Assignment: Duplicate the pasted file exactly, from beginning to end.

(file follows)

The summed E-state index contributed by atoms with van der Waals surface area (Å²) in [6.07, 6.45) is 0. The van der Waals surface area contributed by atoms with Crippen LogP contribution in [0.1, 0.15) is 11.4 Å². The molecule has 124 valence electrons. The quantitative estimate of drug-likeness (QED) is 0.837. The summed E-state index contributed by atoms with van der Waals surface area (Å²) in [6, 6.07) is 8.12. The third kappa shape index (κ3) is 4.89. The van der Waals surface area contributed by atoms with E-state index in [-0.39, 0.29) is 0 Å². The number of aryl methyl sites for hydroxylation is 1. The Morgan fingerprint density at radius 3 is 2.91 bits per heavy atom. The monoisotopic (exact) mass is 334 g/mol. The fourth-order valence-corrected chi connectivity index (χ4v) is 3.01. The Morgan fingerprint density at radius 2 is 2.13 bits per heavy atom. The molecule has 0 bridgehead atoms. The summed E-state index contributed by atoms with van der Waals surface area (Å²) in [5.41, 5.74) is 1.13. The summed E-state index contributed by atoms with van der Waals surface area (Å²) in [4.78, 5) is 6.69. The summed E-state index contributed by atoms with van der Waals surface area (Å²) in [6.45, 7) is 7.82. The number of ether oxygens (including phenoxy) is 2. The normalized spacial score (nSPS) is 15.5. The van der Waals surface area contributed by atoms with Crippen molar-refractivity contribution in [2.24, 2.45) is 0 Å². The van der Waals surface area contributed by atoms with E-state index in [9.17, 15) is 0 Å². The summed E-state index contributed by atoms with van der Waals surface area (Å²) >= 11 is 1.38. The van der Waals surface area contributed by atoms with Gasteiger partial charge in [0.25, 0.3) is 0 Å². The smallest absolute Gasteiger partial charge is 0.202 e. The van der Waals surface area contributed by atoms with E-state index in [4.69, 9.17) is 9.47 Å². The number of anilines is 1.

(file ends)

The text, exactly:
The summed E-state index contributed by atoms with van der Waals surface area (Å²) in [6.07, 6.45) is 0. The van der Waals surface area contributed by atoms with Crippen LogP contribution in [0.1, 0.15) is 11.4 Å². The molecule has 124 valence electrons. The quantitative estimate of drug-likeness (QED) is 0.837. The summed E-state index contributed by atoms with van der Waals surface area (Å²) in [6, 6.07) is 8.12. The third kappa shape index (κ3) is 4.89. The van der Waals surface area contributed by atoms with E-state index in [-0.39, 0.29) is 0 Å². The number of aryl methyl sites for hydroxylation is 1. The Morgan fingerprint density at radius 3 is 2.91 bits per heavy atom. The monoisotopic (exact) mass is 334 g/mol. The fourth-order valence-corrected chi connectivity index (χ4v) is 3.01. The Morgan fingerprint density at radius 2 is 2.13 bits per heavy atom. The molecule has 0 bridgehead atoms. The summed E-state index contributed by atoms with van der Waals surface area (Å²) in [5.41, 5.74) is 1.13. The summed E-state index contributed by atoms with van der Waals surface area (Å²) in [4.78, 5) is 6.69. The summed E-state index contributed by atoms with van der Waals surface area (Å²) in [6.45, 7) is 7.82. The number of ether oxygens (including phenoxy) is 2. The normalized spacial score (nSPS) is 15.5. The van der Waals surface area contributed by atoms with Crippen molar-refractivity contribution in [2.24, 2.45) is 0 Å². The van der Waals surface area contributed by atoms with E-state index in [9.17, 15) is 0 Å². The summed E-state index contributed by atoms with van der Waals surface area (Å²) >= 11 is 1.38. The van der Waals surface area contributed by atoms with Gasteiger partial charge in [0.25, 0.3) is 0 Å². The smallest absolute Gasteiger partial charge is 0.202 e. The van der Waals surface area contributed by atoms with E-state index in [4.69, 9.17) is 9.47 Å². The number of anilines is 1.